Please see the link to the study: “Human deforestation outweighs future climate change impacts of sedimentation on coral reefs” published today in the journal Nature Communications: . To download the paper, use DOI code 10.1038/ncomms2986.

The work suggests that regional land-use management is more important than mediating climate change for reducing coral reef sedimentation on Madagascar.

Forest cover upriver is known to affects the sediments that are washed down to the coast. Near-shore coral reef systems, such as those on Madagascar, are experiencing increased sediment supply due to the conversion of forests to other land uses. Joseph Maina of the Wildlife Conservation Society and Macquarie University and colleagues simulated river flow and sediment supply in four watersheds that are linked to Madagascar’s major coral reef ecosystems for a range of future climate change projections and land-use change scenarios. They find that the adverse effects of climate change, such as increased temperatures, are outweighed by the impact of deforestation up river. They suggest that resources spent tackling the environmental issue of deforestation may therefore also aid in preserving the coral reef ecosystems at the coast.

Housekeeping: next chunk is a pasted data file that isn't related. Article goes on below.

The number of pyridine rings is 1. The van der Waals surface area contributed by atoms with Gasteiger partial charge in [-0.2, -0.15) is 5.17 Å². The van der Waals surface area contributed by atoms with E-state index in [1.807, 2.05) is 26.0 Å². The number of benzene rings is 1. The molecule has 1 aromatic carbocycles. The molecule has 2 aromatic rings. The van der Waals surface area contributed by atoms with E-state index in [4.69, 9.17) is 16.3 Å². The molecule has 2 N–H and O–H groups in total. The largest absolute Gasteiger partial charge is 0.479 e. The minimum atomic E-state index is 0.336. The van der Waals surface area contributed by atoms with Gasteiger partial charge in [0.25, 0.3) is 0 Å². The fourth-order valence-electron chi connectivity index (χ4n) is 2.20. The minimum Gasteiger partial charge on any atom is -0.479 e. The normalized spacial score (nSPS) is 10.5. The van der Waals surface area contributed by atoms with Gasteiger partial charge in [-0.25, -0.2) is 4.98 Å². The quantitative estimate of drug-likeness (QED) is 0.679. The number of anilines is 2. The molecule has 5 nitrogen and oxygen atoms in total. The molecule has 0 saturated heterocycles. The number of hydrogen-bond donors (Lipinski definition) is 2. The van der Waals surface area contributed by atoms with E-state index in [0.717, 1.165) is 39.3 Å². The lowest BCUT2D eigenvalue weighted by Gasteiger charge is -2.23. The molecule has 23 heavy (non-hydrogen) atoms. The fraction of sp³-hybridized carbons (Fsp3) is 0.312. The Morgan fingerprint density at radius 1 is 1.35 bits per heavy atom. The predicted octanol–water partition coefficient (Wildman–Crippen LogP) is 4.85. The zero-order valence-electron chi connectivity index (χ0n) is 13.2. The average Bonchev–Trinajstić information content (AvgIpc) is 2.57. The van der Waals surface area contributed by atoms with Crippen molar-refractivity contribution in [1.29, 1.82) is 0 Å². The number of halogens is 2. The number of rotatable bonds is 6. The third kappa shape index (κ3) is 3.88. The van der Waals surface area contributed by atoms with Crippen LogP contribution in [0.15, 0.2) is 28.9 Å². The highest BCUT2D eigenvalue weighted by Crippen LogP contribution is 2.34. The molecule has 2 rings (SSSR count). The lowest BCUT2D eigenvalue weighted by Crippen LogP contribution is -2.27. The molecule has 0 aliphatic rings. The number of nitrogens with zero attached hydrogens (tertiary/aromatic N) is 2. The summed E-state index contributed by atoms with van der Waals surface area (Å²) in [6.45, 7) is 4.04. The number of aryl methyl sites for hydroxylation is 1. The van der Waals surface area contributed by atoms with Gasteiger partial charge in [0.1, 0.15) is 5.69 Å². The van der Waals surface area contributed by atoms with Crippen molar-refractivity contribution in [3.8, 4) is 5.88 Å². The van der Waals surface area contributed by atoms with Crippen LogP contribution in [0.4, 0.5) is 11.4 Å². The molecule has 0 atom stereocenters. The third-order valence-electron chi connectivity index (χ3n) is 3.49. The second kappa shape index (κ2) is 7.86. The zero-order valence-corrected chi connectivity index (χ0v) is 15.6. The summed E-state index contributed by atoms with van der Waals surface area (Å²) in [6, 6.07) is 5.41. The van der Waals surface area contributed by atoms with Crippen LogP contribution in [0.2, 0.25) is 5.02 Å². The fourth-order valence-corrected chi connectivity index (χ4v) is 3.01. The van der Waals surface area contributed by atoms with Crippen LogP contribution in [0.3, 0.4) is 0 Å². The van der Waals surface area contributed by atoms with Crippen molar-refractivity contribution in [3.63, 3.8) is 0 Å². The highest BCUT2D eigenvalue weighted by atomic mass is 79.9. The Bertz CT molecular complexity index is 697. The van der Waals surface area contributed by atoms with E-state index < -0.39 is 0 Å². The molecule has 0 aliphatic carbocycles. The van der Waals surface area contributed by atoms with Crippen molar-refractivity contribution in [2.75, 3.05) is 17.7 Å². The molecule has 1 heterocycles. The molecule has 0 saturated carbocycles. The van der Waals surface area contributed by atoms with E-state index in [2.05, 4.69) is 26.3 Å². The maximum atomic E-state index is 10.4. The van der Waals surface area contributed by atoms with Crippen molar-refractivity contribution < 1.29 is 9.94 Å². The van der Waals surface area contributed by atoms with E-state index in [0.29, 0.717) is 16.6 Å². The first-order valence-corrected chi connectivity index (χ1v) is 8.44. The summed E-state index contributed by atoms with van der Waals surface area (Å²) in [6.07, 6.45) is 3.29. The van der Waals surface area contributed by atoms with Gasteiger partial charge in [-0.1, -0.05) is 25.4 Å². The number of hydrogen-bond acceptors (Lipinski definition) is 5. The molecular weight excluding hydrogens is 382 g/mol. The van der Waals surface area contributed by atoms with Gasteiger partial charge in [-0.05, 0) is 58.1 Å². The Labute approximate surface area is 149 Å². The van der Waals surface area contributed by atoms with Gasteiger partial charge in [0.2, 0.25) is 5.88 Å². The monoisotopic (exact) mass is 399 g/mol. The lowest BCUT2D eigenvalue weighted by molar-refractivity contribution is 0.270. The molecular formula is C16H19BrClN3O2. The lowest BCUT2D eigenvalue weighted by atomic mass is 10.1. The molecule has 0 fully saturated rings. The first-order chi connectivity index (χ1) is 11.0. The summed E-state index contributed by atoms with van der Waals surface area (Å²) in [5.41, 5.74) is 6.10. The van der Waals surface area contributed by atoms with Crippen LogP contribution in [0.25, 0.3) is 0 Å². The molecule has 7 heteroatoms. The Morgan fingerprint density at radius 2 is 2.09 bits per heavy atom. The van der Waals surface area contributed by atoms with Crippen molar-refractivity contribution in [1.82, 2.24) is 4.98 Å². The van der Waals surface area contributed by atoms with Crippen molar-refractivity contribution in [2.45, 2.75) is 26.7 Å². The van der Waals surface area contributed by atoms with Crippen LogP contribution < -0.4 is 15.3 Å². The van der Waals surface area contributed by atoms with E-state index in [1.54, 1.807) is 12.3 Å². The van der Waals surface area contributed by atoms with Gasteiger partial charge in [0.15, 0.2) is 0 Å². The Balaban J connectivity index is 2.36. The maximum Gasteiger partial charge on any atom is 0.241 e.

The Wildlife Conservation Society saves wildlife and wild places worldwide. We do so through science, global conservation, education and the management of the world's largest system of urban wildlife parks, led by the flagship Bronx Zoo. Together these activities change attitudes towards nature and help people imagine wildlife and humans living in harmony. WCS is committed to this mission because it is essential to the integrity of life on Earth.